4. Black Panther (Ryan Coogler)

            This was so much more than just a movie.  Yes, it’s easily the best film yet in the Marvel canon, and one of the best films of 2018.  Yes, it set box office records and was ground-breaking in being the first superhero movie nominated for Best Picture, the first blockbuster film helmed and casted by a predominantly black cast.  But it was even more than that.  This was a genuine cultural event, on par with Avatar, The Dark Knight, or Return of the King.  And it earned it: Ryan Coogler delivered us a massive, sprawling epic of a hero’s journey, a classic tale revitalized and reborn through fulcrum of Afrofuturism.  Amazing costumes, production designs, and music, great action, plus one of the year’s best powerhouse casts; you name it, this film had it.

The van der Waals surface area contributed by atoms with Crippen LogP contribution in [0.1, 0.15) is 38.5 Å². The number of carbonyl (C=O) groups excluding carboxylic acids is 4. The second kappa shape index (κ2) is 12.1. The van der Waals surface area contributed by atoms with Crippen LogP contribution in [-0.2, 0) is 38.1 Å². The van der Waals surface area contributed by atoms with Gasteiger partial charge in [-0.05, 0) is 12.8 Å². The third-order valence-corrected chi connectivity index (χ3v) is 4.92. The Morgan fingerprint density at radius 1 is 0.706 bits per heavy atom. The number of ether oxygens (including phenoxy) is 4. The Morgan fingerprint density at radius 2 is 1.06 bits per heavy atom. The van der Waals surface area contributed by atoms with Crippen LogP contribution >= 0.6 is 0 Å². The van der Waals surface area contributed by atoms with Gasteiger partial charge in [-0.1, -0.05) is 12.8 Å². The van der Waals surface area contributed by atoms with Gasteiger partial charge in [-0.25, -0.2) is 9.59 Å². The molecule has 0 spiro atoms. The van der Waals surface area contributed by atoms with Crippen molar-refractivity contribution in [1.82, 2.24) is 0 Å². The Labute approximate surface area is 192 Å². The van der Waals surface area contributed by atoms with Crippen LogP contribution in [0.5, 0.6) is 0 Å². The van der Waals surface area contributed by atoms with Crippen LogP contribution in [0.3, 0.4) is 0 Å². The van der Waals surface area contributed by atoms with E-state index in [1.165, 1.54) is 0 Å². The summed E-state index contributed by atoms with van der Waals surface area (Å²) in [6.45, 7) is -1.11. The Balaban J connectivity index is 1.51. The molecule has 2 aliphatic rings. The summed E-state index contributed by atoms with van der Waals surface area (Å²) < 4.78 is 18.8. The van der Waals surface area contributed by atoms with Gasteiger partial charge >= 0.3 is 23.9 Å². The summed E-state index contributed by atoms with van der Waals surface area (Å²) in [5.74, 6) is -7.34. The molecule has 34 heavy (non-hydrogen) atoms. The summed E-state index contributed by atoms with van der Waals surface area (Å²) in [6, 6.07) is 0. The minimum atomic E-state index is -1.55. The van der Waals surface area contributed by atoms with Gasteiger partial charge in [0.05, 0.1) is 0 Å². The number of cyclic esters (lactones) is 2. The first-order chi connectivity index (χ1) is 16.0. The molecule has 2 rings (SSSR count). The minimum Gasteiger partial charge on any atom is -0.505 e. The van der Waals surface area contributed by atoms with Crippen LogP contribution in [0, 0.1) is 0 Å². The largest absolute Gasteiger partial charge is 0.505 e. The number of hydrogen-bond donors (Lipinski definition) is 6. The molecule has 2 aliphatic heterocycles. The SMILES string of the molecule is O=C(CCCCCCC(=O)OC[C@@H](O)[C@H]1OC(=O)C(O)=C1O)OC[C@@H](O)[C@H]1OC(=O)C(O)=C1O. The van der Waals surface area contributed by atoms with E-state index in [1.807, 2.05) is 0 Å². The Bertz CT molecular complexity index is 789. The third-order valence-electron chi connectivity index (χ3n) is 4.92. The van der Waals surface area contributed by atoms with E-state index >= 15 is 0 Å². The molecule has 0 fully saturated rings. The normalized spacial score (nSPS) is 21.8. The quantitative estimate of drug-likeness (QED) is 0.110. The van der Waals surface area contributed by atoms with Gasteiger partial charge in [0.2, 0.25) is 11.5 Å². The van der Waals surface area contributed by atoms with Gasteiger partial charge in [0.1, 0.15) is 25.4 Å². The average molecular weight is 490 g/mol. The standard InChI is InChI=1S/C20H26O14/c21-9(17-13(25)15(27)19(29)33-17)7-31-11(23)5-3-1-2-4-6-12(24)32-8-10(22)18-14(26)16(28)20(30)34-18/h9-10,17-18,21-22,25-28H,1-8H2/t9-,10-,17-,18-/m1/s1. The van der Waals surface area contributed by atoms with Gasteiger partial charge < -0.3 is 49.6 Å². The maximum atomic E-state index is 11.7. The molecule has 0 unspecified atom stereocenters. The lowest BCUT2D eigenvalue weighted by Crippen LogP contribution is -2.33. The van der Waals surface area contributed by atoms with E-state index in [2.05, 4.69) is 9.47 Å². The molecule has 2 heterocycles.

3. Roma (Alfonso Cuarón)

            Cuarón- indeed, all of the Three Amigos- have staked a claim to being among the greatest living filmmakers, and Roma does nothing but add to that.  This is as close to perfect, whatever that is, as films get.  There is a reverence for the people we see that suffuses the entire film, and it is so beautiful to experience.  It’s been extremely refreshing to see the way black-and-white filmmaking has re-established itself over the past decade, as it provides a unique way to clarify the details of each and every shot.  Roma takes full advantage of that, bringing us into a fairy tale of nostalgia that is bitter, harsh, and painful, but still, somehow, hopeful. 

2. Taste of Cement (Ziad Kalthoum)